InheritedWidget

We used InheritedWidget extensively in our talk: implicitly with ScopedModel, which builds on InheritedWidget, and explicitly with BLoC, to pass around references to data streams. InheritedWidget is part of the core Flutter platform, and provides an easy means to make data accessible anywhere in a widget tree.

Defining an InheritedWidget is simple:

class MyInheritedValue extends InheritedWidget {
const MyInheritedValue({
Key key,
@required this.value,
@required Widget child,
}) : assert(value != null),
assert(child != null),
super(key: key, child: child);
  final int value;
  static MyInheritedValue of(BuildContext context) {
return context.inheritFromWidgetOfExactType(MyInheritedValue);
}
  @override
bool updateShouldNotify(MyInheritedValue old) =>
value != old.value;
}

It’s also easy to provide it to an ancestor:

Widget build(BuildContext context) {
return MyInheritedValue(
value: 42,
child: ...
);
}

And it’s easy to use it down the tree.

MyInheritedValue.of(context).value

While InheritedWidget is useful for keeping your widget tree DRY and encapsulated (since references to data do not need to be passed explicitly), note that the data is immutable. In order to use InheritedWidget to track changing data, either a) wrap it in a StatefulWidget or b) use streams or ValueNotifier inside the InheritedWidget.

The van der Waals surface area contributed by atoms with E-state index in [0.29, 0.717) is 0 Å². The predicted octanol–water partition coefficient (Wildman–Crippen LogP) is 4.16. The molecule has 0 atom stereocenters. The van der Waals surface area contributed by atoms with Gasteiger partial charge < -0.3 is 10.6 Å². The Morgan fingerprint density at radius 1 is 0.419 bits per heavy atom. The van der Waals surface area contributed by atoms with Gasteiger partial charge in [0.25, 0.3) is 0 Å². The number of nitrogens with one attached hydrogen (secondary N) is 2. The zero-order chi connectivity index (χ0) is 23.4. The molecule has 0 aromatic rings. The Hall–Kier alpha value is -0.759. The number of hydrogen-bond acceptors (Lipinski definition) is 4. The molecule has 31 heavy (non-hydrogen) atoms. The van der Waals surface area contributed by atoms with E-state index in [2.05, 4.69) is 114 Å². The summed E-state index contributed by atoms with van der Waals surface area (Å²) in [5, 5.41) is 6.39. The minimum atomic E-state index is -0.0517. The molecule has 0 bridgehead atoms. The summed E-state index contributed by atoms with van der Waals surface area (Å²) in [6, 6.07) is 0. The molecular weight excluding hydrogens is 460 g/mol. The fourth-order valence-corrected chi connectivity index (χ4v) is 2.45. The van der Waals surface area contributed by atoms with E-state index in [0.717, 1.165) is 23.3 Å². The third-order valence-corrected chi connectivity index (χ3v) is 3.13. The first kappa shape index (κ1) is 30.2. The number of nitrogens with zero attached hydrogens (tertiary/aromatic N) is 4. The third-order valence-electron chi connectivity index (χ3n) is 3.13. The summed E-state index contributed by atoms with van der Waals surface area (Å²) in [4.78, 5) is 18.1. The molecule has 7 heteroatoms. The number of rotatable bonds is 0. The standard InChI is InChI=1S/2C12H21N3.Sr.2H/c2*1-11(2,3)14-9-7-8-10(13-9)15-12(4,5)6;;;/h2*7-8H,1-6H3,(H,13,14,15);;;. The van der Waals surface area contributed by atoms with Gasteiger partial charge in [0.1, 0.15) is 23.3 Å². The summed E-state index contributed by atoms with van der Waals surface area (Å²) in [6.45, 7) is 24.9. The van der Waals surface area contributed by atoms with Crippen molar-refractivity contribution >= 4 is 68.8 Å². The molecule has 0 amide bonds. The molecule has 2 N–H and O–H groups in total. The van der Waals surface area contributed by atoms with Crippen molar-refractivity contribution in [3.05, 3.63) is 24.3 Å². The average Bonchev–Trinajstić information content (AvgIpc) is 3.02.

Redux

What more can be said about Redux that hasn’t already been said elsewhere? Suffice to say that Dart has an implementation of Redux, and there’s a Flutter extension that provides an elegant Widget framework on top.

In practice, the widget structure looks very similar to Scoped Model, where a StoreProvider gives access to state throughout the widget tree, via the StoreConnector.

There’s a simple example of using Redux to manage state in Flutter’s default incrementer app on the pub site. There’s also a more sophisticated example with a todo sample app. If you’re interested in using Redux in Flutter, check these out.

Business Logic Components (BLoC)

If you’re interested in the concept of business logic components, check out Paolo Soares’ talk from DartConf (January 2018):

The BLoC pattern was conceived by Cong Hui, Paolo Soares, and Wenfan Huang at Google. As you can see in Paolo’s talk, there is a lot more to BLoC than what we discussed in our I/O session. Among other things, BLoC allows Google to share code between Flutter (mobile) and AngularDart (web) apps, and Paolo shares some guidance about that. Here, I’d like to focus on the things that apply to Flutter regardless of whether you’re also using the component elsewhere.

With that, some additional notes about this pattern:

  • BLoC doesn’t assume a particular way to get access to the component. In the talk, I’m showing how you might do that with InheritedWidget but nothing stops you from passing it down manually through constructors, or using some form of automatic dependency injection.